Connecticut Employment Law Blog Insight on Labor & Employment Developments for Connecticut Businesses

Sexual Harassment of Santa Claus – What’s An Employer To Do?

Posted in Human Resources (HR) Compliance

Santa Claus has enough employment issues to worry about without thinking about what will happen at the local mall when posing for pictures. After all, how treacherous can photo taking be?

Apparently, very — when the person who wants to take a picture with Santa is interested in….well, I’ll let the Hartford Courant pick up the story:

A 33-year-old woman who posed for a picture with Santa Claus at Danbury Fair Mall over the weekend wanted more than a photo, police said.

Sandrama Lamy inappropriately touched a 65-year-old worker dressed as Santa on Saturday while sitting on his lap, police said. She is charged with fourth-degree sexual assault and breach of peace, both misdemeanors.

According to police, Santa Claus reported an incident to them. Although the woman had left the area, she apparently was "easy to spot because she was on crutches, police said."

Presumably, the "real" Santa Claus is an independent contractor.  But if Santa Claus becomes an employee of the mall, does the mall have any exposure to the harassment by the customer?

Unlikely. The federal regulations on the subject of non-employee harassment, which can be found at 29 C.F.R. 1604.11(e), do suggest some limited circumstances where an employer could be liable for customer harassment. Specifically:

An employer may also be responsible for the acts of non- employees, with respect to sexual harassment of employees in the workplace, where the employer (or its agents or supervisory employees) knows or should have known of the conduct and fails to take immediate and appropriate corrective action. In reviewing these cases the Commission will consider the extent of the employer’s control and any other legal responsibility which the employer may have with respect to the conduct of such non-employees.

I’m just taking a hunch here, but I’m imagining that this kind of harassment of Santa Claus is pretty rare; thus, its unlikely the employer could have foreseen this kind of harassment. (Readers, please let me know if I’m off base here).  And now, after the incident has occurred by this customer, the police have arrested the woman, making it unlikely to occur from her again. 

The mall, for its part, indicating that this type of behavior is not tolerated, according to another report. 

Danbury Fair mall spokeswoman Melissa Eigen called the alleged groping "an isolated incident….The safety of our guests and employees is a top priority, and we strive to create a safe and enjoyable shopping environment at all our facilities and Danbury Fair specifically,"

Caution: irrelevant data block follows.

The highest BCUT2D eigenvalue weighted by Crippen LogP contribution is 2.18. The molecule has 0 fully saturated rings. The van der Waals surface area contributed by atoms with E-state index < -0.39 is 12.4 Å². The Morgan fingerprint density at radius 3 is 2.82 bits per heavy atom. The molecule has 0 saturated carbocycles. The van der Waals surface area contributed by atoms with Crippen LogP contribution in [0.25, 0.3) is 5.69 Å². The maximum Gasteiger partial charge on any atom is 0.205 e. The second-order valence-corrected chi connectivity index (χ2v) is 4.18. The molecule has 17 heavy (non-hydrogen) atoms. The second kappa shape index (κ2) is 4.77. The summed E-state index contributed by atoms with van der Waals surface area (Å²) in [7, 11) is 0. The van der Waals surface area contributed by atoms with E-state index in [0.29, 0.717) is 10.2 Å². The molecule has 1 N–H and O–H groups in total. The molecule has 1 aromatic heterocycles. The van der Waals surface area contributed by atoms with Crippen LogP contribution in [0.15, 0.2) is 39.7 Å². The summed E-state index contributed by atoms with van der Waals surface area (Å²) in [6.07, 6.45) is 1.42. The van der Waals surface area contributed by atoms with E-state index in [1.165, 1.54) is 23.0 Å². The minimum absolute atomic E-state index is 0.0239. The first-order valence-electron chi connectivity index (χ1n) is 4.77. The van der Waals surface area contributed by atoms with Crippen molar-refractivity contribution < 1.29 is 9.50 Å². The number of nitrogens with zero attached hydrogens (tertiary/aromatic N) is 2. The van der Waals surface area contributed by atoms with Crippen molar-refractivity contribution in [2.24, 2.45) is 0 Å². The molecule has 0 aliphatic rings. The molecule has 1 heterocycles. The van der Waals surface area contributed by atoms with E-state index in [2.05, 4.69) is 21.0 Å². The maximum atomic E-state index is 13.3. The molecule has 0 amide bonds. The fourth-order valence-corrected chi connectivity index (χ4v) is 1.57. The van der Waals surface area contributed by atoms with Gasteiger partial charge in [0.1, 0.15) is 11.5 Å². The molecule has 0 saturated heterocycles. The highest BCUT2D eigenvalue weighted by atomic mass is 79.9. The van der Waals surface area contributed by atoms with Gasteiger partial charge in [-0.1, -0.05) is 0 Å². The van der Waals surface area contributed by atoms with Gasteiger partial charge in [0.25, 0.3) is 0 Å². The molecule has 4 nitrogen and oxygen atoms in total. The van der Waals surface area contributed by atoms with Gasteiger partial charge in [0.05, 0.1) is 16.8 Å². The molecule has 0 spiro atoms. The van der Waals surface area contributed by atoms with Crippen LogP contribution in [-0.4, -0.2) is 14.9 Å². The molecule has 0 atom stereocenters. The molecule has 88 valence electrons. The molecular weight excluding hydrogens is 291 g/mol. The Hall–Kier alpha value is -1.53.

Is there anything else Santa and the mall can do to avoid this type of incident in the future?  Far be it for me to be a grinch and suggest that Santa avoid any contact with individuals while taking pictures. That is the nature of the job. (Sliding down chimneys is also an occupational hazard, but I’ll leave that for another blog post.)

Let me suggest instead that perhaps Santa can just take measures into his own hands.  He can make a list, check it twice, and ensure that any future harassers are on the "naughty" list.  Then he should just give them coal for Christmas.  That should stop the harassment. 

Any other suggestions, blog readers?

  • Dave C.

    What was a 33-year-old doing sitting on Santa’s lap anyhow? Seems inappropriate per se.
    The mall could implement a simple “children only” policy.

  • http://www.ctemploymentlawblog.com Dan S.

    Interesting suggestion Dave and certainly reasonable one. But, like the Disney World Characters, there are plenty of adults that enjoy getting their picture taken with Santa too. Should they be denied a picture because one person ruined it?

  • Dave C.

    Maybe. But I’ve thought of a solution that could avoid that discussion. The mall could hire some large elves and install a large slide next to Santa la “A Christmas Story.”
    If anyone misbehaves, it’s down the slide they go.
    http://comedynerd.cellfish.com/video/106073/A-Christmas-Story—Slippery-Santa-Slide

  • http://www.workplacelaw.net workplace-law

    bit of an error being on crutches – if you’re going to sexually abuse Santa, at least make sure you can make a speedy getaway!

  • http://www.ctemploymentlawblog.com/2008/01/articles/hr-issues/blawg-of-the-day/index.html Connecticut Employment Law Blog

    Blawg of the Day!

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